Copyright 2004 American Medical Association. All Rights Reserved. Applicable FARS/DFARS Restrictions Apply to Government Use.2004
The care of dying children and their families challenges many areas of personal and professional competence of pediatricians. While the majority of children in the United States die in hospitals under the care of specialists, pediatricians are likely to remain closely connected to the parents, to care for any siblings, and to provide a critical bridge to family decision making and continuity of care. For parents, the death of a child is devastating, often shattering their perception of the natural order of life and death and redirecting the course of shared development.1,2 The article by Seecharan et al3 in the current issue of the ARCHIVES is important more because of the questions it raises than for the answers it provides concerning the experiences of these parents. Our editorial will build on this article in 3 ways. First, we will highlight the importance of the problem by briefly reviewing the evidence concerning the long-term effect of the loss on parents. Second, we will discuss methodological issues in studying the experiences of these parents. Third, we will highlight important issues currently facing the field of palliative care for children and families and point to critical directions for future work.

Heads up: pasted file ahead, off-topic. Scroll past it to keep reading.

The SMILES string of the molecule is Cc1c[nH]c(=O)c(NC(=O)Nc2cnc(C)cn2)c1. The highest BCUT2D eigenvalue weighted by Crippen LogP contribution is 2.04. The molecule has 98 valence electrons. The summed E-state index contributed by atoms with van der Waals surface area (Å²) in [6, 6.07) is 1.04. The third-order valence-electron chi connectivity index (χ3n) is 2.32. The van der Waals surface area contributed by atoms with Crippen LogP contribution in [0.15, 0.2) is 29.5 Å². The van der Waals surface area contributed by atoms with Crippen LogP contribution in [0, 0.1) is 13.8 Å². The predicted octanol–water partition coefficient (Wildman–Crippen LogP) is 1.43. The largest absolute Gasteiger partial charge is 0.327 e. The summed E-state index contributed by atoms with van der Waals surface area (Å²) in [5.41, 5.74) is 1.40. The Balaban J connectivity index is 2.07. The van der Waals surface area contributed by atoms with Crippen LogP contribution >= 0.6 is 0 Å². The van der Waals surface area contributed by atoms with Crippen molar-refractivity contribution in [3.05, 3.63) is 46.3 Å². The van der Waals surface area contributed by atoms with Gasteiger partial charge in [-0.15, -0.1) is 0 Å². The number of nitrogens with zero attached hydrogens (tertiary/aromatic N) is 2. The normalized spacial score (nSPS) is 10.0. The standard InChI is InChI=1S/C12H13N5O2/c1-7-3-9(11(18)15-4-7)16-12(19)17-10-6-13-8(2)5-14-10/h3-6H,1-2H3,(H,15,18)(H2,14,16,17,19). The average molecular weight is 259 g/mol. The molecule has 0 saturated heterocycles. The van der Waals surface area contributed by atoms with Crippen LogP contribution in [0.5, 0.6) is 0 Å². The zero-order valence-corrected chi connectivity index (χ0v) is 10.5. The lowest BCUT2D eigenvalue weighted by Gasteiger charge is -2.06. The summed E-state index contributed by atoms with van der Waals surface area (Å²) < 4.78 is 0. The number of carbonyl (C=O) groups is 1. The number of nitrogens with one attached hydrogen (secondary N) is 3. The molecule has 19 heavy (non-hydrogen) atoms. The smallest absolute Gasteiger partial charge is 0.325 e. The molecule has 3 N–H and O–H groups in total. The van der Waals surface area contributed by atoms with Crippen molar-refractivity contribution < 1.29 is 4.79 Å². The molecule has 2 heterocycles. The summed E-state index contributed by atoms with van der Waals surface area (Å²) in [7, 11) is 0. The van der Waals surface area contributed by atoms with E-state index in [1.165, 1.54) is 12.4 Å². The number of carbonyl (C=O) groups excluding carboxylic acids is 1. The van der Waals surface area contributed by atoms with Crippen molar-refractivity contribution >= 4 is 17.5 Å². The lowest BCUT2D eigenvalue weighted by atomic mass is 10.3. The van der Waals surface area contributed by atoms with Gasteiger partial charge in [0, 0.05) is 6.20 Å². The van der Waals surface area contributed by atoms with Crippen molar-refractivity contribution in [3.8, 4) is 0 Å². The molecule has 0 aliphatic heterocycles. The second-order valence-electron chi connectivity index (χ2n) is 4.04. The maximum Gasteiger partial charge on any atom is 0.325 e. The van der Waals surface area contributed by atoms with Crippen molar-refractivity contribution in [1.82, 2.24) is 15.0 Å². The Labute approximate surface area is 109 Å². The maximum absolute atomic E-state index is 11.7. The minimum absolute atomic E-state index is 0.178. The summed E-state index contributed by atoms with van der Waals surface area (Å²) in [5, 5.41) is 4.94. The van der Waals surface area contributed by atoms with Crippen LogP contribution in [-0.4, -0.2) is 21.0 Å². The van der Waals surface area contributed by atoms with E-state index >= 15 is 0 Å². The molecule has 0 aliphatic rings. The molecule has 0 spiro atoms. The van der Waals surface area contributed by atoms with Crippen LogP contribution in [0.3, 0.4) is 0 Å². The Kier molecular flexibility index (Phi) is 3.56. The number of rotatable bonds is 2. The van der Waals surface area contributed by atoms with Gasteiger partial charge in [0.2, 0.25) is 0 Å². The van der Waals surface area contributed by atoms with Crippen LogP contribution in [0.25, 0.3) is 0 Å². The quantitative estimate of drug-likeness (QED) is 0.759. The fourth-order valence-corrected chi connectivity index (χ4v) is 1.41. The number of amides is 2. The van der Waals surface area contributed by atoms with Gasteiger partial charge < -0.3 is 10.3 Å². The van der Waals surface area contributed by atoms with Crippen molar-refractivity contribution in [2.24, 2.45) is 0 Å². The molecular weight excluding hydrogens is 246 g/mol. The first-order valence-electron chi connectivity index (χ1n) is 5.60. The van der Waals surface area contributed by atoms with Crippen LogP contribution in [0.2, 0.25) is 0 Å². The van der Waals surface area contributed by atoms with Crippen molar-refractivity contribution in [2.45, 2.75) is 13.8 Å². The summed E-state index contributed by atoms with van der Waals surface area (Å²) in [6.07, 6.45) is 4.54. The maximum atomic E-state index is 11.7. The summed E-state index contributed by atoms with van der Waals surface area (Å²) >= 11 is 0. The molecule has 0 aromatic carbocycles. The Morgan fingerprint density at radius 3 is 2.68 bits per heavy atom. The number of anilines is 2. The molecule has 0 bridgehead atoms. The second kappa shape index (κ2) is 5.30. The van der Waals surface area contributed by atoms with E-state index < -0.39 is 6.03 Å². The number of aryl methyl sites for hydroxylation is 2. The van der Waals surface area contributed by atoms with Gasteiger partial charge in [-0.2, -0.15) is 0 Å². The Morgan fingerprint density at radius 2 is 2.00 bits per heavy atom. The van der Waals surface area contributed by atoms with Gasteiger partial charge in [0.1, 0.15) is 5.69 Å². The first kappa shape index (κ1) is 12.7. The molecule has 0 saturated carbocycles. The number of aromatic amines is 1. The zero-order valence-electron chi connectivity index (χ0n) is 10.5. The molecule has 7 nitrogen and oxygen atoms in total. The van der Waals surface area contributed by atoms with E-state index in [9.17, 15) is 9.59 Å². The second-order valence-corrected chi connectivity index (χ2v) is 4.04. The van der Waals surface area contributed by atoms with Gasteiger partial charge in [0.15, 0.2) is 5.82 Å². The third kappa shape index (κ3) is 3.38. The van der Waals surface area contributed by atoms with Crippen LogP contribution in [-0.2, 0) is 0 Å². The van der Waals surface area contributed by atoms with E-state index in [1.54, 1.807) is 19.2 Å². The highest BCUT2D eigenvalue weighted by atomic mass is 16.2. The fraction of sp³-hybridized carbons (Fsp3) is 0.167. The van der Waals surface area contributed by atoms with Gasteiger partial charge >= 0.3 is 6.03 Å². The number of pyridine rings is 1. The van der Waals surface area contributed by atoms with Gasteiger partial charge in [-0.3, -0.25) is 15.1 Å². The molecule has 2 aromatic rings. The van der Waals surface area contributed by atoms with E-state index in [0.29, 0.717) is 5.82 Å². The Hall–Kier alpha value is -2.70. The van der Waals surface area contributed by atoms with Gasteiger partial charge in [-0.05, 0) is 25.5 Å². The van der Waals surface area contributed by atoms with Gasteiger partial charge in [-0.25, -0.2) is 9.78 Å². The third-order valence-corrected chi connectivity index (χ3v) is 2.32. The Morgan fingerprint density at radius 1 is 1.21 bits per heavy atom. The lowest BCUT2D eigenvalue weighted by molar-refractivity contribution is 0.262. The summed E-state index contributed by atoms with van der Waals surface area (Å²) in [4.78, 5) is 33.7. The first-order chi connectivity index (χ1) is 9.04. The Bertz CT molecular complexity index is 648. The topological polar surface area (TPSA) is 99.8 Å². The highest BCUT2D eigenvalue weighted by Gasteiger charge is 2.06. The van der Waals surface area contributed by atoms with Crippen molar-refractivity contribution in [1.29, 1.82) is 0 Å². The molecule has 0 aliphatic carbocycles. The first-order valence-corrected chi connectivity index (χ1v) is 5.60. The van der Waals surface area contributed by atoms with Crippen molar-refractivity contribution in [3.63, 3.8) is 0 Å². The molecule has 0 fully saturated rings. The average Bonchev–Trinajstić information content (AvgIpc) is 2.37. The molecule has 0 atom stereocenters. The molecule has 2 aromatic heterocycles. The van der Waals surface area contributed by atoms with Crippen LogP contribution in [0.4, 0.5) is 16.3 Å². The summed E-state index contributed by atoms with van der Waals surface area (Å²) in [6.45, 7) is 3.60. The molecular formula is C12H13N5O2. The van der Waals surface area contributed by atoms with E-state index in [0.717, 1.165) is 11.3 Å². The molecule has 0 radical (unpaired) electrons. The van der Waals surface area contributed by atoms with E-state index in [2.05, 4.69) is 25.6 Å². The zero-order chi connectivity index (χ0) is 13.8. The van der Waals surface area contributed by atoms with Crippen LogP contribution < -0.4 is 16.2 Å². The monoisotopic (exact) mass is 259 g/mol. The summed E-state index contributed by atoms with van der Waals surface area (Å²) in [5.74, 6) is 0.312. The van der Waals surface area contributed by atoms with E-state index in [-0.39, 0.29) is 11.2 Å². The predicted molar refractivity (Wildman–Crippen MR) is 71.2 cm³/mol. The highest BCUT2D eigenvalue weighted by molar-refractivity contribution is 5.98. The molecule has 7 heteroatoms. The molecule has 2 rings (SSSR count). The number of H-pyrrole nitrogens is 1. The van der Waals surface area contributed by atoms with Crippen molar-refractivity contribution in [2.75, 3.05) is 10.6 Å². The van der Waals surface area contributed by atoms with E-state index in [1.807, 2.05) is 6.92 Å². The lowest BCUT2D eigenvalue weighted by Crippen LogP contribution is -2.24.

Sandler I, Kennedy C, Shapiro E. Parental Grief and Palliative Care Require Attention. Arch Pediatr Adolesc Med. 2004;158(6):590-591. doi:10.1001/archpedi.158.6.590